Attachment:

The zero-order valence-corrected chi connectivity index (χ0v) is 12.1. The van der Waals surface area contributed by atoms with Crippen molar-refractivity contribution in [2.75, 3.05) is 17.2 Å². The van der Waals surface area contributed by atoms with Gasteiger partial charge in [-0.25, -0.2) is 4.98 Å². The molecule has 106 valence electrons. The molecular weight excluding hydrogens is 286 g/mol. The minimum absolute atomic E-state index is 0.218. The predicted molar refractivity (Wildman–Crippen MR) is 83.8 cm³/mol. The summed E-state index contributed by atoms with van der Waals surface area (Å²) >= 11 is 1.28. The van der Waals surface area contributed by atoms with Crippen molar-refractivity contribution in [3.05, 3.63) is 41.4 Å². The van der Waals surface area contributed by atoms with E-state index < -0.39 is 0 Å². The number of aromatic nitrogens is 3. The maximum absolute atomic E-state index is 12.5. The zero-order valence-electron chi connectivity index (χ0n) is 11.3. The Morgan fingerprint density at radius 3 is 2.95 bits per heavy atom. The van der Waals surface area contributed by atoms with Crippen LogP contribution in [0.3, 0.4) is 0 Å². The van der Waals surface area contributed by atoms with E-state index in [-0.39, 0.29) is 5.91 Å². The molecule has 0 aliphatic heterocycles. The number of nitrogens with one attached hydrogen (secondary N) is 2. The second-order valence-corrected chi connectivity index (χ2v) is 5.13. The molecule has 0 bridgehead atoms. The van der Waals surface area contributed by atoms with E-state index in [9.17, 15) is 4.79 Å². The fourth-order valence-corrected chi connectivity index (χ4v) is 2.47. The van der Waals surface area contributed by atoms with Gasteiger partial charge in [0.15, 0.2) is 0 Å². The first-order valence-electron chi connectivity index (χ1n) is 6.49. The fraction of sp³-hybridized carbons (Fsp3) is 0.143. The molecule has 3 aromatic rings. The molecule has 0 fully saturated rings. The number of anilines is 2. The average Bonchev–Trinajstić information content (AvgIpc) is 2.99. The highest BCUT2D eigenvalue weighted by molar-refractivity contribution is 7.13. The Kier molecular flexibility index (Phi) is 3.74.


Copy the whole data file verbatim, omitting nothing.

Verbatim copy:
The zero-order valence-corrected chi connectivity index (χ0v) is 12.1. The van der Waals surface area contributed by atoms with Crippen molar-refractivity contribution in [2.75, 3.05) is 17.2 Å². The van der Waals surface area contributed by atoms with Gasteiger partial charge in [-0.25, -0.2) is 4.98 Å². The molecule has 106 valence electrons. The molecular weight excluding hydrogens is 286 g/mol. The minimum absolute atomic E-state index is 0.218. The predicted molar refractivity (Wildman–Crippen MR) is 83.8 cm³/mol. The summed E-state index contributed by atoms with van der Waals surface area (Å²) >= 11 is 1.28. The van der Waals surface area contributed by atoms with Crippen molar-refractivity contribution in [3.05, 3.63) is 41.4 Å². The van der Waals surface area contributed by atoms with E-state index < -0.39 is 0 Å². The number of aromatic nitrogens is 3. The maximum absolute atomic E-state index is 12.5. The zero-order valence-electron chi connectivity index (χ0n) is 11.3. The Morgan fingerprint density at radius 3 is 2.95 bits per heavy atom. The van der Waals surface area contributed by atoms with Crippen LogP contribution in [0.3, 0.4) is 0 Å². The van der Waals surface area contributed by atoms with E-state index in [-0.39, 0.29) is 5.91 Å². The molecule has 0 aliphatic heterocycles. The number of nitrogens with one attached hydrogen (secondary N) is 2. The second-order valence-corrected chi connectivity index (χ2v) is 5.13. The molecule has 0 bridgehead atoms. The van der Waals surface area contributed by atoms with E-state index in [9.17, 15) is 4.79 Å². The fourth-order valence-corrected chi connectivity index (χ4v) is 2.47. The van der Waals surface area contributed by atoms with Gasteiger partial charge in [0.15, 0.2) is 0 Å². The first-order valence-electron chi connectivity index (χ1n) is 6.49. The fraction of sp³-hybridized carbons (Fsp3) is 0.143. The molecule has 3 aromatic rings. The molecule has 0 fully saturated rings. The number of anilines is 2. The average Bonchev–Trinajstić information content (AvgIpc) is 2.99. The highest BCUT2D eigenvalue weighted by molar-refractivity contribution is 7.13. The Kier molecular flexibility index (Phi) is 3.74.